“You forget the people are children”, he said, “they have simply grown tired of the story and need another. Go to them and tell them the new and terrible plague just got worse and will now kill anyone who asks a question, then tell them to go home and lock their doors, this will solve your problem.”
The two Landlords blinked at him.
“That doesn’t even make any sense”, said Landlord A.
“They’ll never fall for that”, said Landlord B.
“Yes, they will”, said the Banker, “because they are children and they want stories, not sense”.
So the next day the tenants of Landlord A and Landlord B were confronted by two big signs that read – in large red letters and identical wording…
“WARNING! The new and terrible plague just got worse and is now DEADLY to anyone who ASKS A QUESTION!!
Go home, lock your doors and don’t ask questions – or you’ll all DIE!”
This created great fear and panic among the tenants, including the joint delegation who had been about to confront the Landlords and demand an answer to why they had less food while the Landlords had new gold hats. In terror they abandoned this plan and ran home and asked no questions for fear they would die.
The Two Greedy Landlords watched from their windows as the tenants ran in fear and they sighed with relief.
Then they chuckled together at the gullibility of their tenants, congratulated themselves on their cleverness and held another celebratory banquet, and then bought themselves some gold shoes.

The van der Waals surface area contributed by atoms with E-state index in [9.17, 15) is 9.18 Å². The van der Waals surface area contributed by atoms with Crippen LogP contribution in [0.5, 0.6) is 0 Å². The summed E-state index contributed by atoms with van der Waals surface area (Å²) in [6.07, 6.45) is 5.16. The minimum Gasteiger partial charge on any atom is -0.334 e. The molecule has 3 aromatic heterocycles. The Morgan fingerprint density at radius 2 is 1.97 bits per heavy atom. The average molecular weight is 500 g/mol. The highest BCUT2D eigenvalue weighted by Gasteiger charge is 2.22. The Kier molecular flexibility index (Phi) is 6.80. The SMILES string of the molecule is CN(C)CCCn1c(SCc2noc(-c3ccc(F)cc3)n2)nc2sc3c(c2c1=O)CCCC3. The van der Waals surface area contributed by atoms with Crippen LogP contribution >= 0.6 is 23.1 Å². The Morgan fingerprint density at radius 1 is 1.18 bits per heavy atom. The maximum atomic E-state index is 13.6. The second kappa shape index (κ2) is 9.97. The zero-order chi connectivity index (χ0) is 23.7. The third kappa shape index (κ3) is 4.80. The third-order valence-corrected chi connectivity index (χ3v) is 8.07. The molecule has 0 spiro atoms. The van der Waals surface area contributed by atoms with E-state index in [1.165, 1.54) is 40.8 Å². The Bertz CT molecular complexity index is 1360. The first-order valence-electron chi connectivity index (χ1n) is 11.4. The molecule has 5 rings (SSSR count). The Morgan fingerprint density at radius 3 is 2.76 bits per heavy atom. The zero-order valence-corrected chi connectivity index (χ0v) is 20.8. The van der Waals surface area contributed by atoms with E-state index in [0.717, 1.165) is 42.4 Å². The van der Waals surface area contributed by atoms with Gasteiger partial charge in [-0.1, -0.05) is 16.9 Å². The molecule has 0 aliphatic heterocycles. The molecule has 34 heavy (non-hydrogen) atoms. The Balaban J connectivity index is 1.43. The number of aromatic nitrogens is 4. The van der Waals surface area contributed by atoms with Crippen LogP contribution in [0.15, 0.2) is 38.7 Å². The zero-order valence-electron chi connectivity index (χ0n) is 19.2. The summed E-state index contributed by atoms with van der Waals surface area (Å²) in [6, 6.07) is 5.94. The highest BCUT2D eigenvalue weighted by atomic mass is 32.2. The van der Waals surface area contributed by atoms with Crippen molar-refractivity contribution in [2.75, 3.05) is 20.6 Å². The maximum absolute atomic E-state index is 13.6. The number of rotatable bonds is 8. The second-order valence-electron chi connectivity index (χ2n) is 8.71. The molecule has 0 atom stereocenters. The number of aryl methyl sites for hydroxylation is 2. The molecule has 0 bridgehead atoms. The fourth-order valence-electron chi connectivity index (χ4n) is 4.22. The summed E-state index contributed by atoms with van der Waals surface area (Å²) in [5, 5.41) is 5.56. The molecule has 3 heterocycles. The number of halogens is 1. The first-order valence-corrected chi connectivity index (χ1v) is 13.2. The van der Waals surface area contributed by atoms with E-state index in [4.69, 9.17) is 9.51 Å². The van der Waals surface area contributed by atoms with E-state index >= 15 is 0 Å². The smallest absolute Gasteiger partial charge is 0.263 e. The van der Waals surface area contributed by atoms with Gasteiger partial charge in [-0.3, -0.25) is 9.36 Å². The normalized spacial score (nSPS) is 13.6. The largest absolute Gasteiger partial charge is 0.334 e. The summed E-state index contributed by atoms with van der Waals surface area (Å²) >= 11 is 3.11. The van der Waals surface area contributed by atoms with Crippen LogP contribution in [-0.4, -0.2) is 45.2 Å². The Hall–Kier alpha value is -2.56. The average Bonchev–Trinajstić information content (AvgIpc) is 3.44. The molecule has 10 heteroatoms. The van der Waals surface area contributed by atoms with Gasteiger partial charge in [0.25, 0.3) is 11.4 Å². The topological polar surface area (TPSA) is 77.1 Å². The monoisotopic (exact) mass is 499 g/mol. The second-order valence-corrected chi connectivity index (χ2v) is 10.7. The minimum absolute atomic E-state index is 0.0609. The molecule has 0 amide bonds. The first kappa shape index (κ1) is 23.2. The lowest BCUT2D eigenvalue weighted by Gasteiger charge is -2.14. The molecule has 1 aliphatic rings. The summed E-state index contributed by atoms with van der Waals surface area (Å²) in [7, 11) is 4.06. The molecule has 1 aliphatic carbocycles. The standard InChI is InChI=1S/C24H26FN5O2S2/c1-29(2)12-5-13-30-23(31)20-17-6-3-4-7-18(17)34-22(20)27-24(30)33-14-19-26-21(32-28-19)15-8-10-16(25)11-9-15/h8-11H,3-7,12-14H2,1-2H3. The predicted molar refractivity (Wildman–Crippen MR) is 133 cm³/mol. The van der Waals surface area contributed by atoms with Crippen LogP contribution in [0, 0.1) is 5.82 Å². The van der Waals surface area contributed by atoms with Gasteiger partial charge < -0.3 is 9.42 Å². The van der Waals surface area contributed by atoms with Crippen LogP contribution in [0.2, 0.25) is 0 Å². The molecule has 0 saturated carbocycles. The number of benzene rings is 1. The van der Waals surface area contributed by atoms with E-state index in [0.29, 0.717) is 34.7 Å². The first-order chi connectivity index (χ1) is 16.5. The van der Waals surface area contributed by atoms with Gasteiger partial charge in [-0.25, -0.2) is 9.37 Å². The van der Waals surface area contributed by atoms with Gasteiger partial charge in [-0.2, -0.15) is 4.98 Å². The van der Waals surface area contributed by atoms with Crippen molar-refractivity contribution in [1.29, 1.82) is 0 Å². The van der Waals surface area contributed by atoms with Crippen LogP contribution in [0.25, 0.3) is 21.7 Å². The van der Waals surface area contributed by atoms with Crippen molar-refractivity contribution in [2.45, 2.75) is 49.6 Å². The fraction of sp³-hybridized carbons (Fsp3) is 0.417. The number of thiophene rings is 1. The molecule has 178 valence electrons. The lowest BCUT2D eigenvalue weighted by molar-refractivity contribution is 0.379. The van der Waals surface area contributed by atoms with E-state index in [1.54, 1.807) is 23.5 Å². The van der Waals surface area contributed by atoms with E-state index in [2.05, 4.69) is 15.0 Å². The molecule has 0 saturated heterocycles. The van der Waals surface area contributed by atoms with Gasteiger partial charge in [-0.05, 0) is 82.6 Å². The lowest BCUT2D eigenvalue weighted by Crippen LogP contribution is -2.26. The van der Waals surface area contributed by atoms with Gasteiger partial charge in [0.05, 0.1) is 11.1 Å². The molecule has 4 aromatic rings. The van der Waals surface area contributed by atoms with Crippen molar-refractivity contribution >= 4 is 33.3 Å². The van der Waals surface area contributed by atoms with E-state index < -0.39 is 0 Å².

Another month passed, and the tenants began to notice that the even newer and more terrible plague did not seem to be making people die any more than the previous one – even when they unlocked their doors and went outside.
So one day the bravest of them dared to ask a question.
“Why isn’t the new and terrible plague killing any of us?” he asked.
Everyone looked at him in silence, waiting for him to drop dead.
But he did not. Instead he spoke again.
“And why are we in hardship when they have new gold hats and now new gold shoes as well?”
The tenants looked at one another some more. Perturbed and troubled. And then the questioner spoke again.
“I think they’re lying to us”, he said. “I think they made up the new and terrible plague and the broken Supply Chain so they could increase the price of our food and fuel and buy themselves new gold hats and new gold shoes.”
At first the other tenants dismissed these words as folly and they laughed at the man in chorus.
But then first one, then another, stopped laughing and began to think…
“I think he’s right”, said one.
“So do I”, said another.
“Me too”, said a third.
And slowly it began to dawn on them. They had been duped.